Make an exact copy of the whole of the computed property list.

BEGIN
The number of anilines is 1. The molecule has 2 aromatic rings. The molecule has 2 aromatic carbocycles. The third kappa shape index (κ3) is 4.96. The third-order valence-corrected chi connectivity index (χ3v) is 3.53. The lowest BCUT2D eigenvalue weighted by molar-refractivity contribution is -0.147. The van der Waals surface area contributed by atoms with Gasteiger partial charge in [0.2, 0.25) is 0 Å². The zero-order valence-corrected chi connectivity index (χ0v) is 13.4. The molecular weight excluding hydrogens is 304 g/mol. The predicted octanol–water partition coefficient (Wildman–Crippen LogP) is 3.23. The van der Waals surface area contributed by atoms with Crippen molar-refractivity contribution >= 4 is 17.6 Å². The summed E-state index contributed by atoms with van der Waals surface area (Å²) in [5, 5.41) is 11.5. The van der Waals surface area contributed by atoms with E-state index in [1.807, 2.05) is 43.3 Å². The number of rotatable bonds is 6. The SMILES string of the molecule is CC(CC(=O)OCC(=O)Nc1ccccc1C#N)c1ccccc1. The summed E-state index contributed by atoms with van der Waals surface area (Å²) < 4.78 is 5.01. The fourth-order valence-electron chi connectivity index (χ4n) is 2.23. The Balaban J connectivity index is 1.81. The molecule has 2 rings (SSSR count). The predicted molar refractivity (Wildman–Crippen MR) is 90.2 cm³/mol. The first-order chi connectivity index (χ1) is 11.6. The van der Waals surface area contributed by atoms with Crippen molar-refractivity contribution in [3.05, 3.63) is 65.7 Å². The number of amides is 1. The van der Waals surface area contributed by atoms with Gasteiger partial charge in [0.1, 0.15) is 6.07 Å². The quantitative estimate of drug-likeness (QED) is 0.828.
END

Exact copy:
The number of anilines is 1. The molecule has 2 aromatic rings. The molecule has 2 aromatic carbocycles. The third kappa shape index (κ3) is 4.96. The third-order valence-corrected chi connectivity index (χ3v) is 3.53. The lowest BCUT2D eigenvalue weighted by molar-refractivity contribution is -0.147. The van der Waals surface area contributed by atoms with Gasteiger partial charge in [0.2, 0.25) is 0 Å². The zero-order valence-corrected chi connectivity index (χ0v) is 13.4. The molecular weight excluding hydrogens is 304 g/mol. The predicted octanol–water partition coefficient (Wildman–Crippen LogP) is 3.23. The van der Waals surface area contributed by atoms with Crippen molar-refractivity contribution >= 4 is 17.6 Å². The summed E-state index contributed by atoms with van der Waals surface area (Å²) in [5, 5.41) is 11.5. The van der Waals surface area contributed by atoms with E-state index in [1.807, 2.05) is 43.3 Å². The number of rotatable bonds is 6. The SMILES string of the molecule is CC(CC(=O)OCC(=O)Nc1ccccc1C#N)c1ccccc1. The summed E-state index contributed by atoms with van der Waals surface area (Å²) < 4.78 is 5.01. The fourth-order valence-electron chi connectivity index (χ4n) is 2.23. The Balaban J connectivity index is 1.81. The molecule has 2 rings (SSSR count). The predicted molar refractivity (Wildman–Crippen MR) is 90.2 cm³/mol. The first-order chi connectivity index (χ1) is 11.6. The van der Waals surface area contributed by atoms with Crippen molar-refractivity contribution in [3.05, 3.63) is 65.7 Å². The number of amides is 1. The van der Waals surface area contributed by atoms with Gasteiger partial charge in [0.1, 0.15) is 6.07 Å². The quantitative estimate of drug-likeness (QED) is 0.828.